It is an object of the present invention to provide an improved nuclear magnetic resonance tomography apparatus and method for operating such an apparatus wherein balancing of the means for acquiring the nuclear magnetic resonance signals is not necessary.
The above object is achieved in accordance with the principles of the present invention by galvanically coupling the means for acquiring nuclear magnetic resonance signals directly to the examination subject. The examination subject thus becomes a part of the reception antenna or its feed line. As used herein, the term "galvanic coupling" means a direct, as opposed to an inductive, electrical connection to the body of the examination subject.
In one embodiment of the invention, only a portion of the examination subject is galvanically coupled to the signal acquiring means.
FIG. 1 is a schematic representation of the basic elements of a conventional nuclear magnetic resonance tomography apparatus.
FIG. 2 is a schematic representation of a portion of a nuclear magnetic resonance tomography apparatus constructed in accordance with the principles of the present invention for use in the conventional apparatus of FIG. 1.
FIG. 3 is a further embodiment of the nuclear magnetic resonance tomography apparatus constructed in accordance with the principles of the present invention.
The improvement in a nuclear magnetic resonance tomography apparatus constructed in accordance with the principles of the present invention is schematically shown in FIG. 2. The portion of the apparatus shown in FIG. 2 is intended for connection to and use with the remaining elements of a nuclear magnetic resonance tomography apparatus as shown, for example, in FIG. 1. In the embodiment of FIG. 2, the examination subject 5 is galvanically connected at two locations to the signal amplifier 16. This type of connection can be referred to as a polar connection, and only that portion of the examination subject 5 for which an image to be generated must be disposed between the two galvanic connections.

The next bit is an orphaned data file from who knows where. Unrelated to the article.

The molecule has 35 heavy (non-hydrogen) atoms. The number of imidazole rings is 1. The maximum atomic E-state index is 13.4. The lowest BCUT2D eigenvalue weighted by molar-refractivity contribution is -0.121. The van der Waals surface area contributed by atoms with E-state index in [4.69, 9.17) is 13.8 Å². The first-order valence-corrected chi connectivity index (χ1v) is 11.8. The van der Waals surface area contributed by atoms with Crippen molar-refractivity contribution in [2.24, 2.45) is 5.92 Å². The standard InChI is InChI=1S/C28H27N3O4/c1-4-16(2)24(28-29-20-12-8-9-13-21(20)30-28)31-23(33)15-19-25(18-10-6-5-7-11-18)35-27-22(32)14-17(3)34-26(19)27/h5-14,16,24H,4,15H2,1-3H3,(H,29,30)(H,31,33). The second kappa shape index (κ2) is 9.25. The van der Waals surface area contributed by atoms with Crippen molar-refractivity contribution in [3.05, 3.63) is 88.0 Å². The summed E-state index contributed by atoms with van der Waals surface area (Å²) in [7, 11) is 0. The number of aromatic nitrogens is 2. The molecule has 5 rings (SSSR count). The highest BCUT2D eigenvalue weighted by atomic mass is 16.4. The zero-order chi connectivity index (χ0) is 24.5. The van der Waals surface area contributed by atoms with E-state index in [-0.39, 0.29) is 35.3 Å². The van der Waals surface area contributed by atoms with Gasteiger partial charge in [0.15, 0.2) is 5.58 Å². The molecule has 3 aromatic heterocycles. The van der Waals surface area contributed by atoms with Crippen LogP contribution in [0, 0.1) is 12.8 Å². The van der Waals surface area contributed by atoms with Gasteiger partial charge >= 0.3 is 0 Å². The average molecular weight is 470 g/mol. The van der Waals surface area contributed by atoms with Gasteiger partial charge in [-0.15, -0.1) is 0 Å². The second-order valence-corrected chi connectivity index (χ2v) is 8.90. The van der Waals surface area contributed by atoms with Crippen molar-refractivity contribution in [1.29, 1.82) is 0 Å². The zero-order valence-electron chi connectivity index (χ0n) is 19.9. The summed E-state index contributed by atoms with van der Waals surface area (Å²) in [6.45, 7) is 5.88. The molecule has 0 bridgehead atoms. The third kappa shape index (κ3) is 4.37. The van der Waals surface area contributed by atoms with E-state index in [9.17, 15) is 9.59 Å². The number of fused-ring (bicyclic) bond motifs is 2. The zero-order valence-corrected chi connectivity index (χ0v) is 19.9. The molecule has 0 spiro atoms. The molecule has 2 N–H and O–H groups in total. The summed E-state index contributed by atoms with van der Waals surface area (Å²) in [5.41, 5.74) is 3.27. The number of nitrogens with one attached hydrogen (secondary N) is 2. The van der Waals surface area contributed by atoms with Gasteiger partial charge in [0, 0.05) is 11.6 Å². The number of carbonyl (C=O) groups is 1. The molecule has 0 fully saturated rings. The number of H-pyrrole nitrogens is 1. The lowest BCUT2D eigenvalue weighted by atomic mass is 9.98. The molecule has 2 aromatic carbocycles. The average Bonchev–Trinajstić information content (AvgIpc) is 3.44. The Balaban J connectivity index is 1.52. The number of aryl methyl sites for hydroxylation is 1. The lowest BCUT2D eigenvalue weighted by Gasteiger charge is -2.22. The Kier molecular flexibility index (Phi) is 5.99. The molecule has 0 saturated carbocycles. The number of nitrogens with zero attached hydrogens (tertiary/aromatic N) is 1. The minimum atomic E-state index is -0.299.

Otherwise, all portions of the apparatus shown in FIG. 1 can be incorporated for use with the improvement of FIG. 2. Known image reconstruction methods can be used. Images which are at least equivalent to images with inductive coupling by means of a conventional radio-frequency coil, such as the coil 9 shown in FIG. 1, can be produced with the galvanic connections or coupling shown in FIG. 2. The outlay for balancing the radio-frequency coil for signal reception is thereby eliminated.
The invention is based on the preception that the nuclear magnetic resonance signal generates electro-magnetic fields in the examination subject 5, the examination subject 5 acting as a dielectric. These electro-magnetic fields (in particular, the electrical components thereof) are then galvanically diverted in accordance with the invention. The patient thus becomes a portion of the reception antenna in the signal evaluation. The signals useful for generating an NMR image can be separated from other unwanted signals in the normal manner by suitable filtering, since the frequency of the desired NMR signals is always precisely known. Any suitable conductor of the type known to those skilled in the art for direct acquisition of body electrical signals from a patient, such as conventional ECG electrodes, may be used for the galvanic coupling.
Another embodiment of the invention is shown in FIG. 3, which may be termed a monopolar coupling. In this embodiment, only one galvanic connection is applied to the examination subject 5, and the other input of the signal amplifier 16 is connected to a grounded potential of the examination apparatus 10.
Although modifications and changes may be suggested by those skilled in the art it is the intention of the inventors to embody within the patent warranted hereon all changes and modifications as reasonably and properly come within the scope of their contribution to the art.
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|US20030028094 *||Apr 24, 2002||Feb 6, 2003||Ananda Kumar||Biopsy and sampling needle antennas for magnetic resonance imaging-guided biopsies|
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|U.S. Classification||600/410, 324/309, 324/318|
|Feb 24, 1987||AS||Assignment|
Owner name: SIEMENS AKTIENGESELLSCHAFT, BERLIN AND MUNICH, A G
Free format text: ASSIGNMENT OF ASSIGNORS INTEREST.;ASSIGNORS:BACHUS, REINER;BRILL, GUNTER;DEIMLING, MICHAEL;REEL/FRAME:004679/0050;SIGNING DATES FROM 19870210 TO 19870213
|May 12, 1992||REMI||Maintenance fee reminder mailed|
|Oct 11, 1992||LAPS||Lapse for failure to pay maintenance fees|
|Dec 15, 1992||FP||Expired due to failure to pay maintenance fee|
Effective date: 19921011